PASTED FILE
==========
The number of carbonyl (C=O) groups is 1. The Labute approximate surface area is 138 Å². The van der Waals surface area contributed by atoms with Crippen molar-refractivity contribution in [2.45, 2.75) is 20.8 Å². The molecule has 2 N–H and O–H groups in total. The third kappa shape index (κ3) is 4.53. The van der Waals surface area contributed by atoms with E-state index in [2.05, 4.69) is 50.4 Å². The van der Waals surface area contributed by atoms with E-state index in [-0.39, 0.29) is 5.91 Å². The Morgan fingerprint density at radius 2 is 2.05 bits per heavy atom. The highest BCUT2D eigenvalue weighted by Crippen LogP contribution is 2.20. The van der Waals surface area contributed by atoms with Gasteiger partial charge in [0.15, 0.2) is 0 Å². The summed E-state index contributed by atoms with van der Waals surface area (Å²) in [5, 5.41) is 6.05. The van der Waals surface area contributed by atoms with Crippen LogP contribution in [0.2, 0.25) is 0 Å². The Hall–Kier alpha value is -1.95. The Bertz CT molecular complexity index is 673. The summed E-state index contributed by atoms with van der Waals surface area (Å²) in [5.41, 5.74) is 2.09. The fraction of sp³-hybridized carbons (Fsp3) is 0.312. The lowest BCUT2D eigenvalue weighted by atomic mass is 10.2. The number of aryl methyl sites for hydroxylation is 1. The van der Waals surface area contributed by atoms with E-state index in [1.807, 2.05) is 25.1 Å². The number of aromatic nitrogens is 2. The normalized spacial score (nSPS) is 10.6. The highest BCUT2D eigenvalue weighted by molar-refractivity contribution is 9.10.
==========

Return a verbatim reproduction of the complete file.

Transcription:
The number of carbonyl (C=O) groups is 1. The Labute approximate surface area is 138 Å². The van der Waals surface area contributed by atoms with Crippen molar-refractivity contribution in [2.45, 2.75) is 20.8 Å². The molecule has 2 N–H and O–H groups in total. The third kappa shape index (κ3) is 4.53. The van der Waals surface area contributed by atoms with E-state index in [2.05, 4.69) is 50.4 Å². The van der Waals surface area contributed by atoms with E-state index in [-0.39, 0.29) is 5.91 Å². The Morgan fingerprint density at radius 2 is 2.05 bits per heavy atom. The highest BCUT2D eigenvalue weighted by Crippen LogP contribution is 2.20. The van der Waals surface area contributed by atoms with Gasteiger partial charge in [0.15, 0.2) is 0 Å². The summed E-state index contributed by atoms with van der Waals surface area (Å²) in [5, 5.41) is 6.05. The van der Waals surface area contributed by atoms with Crippen LogP contribution in [0.2, 0.25) is 0 Å². The Hall–Kier alpha value is -1.95. The Bertz CT molecular complexity index is 673. The summed E-state index contributed by atoms with van der Waals surface area (Å²) in [5.41, 5.74) is 2.09. The fraction of sp³-hybridized carbons (Fsp3) is 0.312. The lowest BCUT2D eigenvalue weighted by atomic mass is 10.2. The number of aryl methyl sites for hydroxylation is 1. The van der Waals surface area contributed by atoms with E-state index in [1.807, 2.05) is 25.1 Å². The number of aromatic nitrogens is 2. The normalized spacial score (nSPS) is 10.6. The highest BCUT2D eigenvalue weighted by molar-refractivity contribution is 9.10.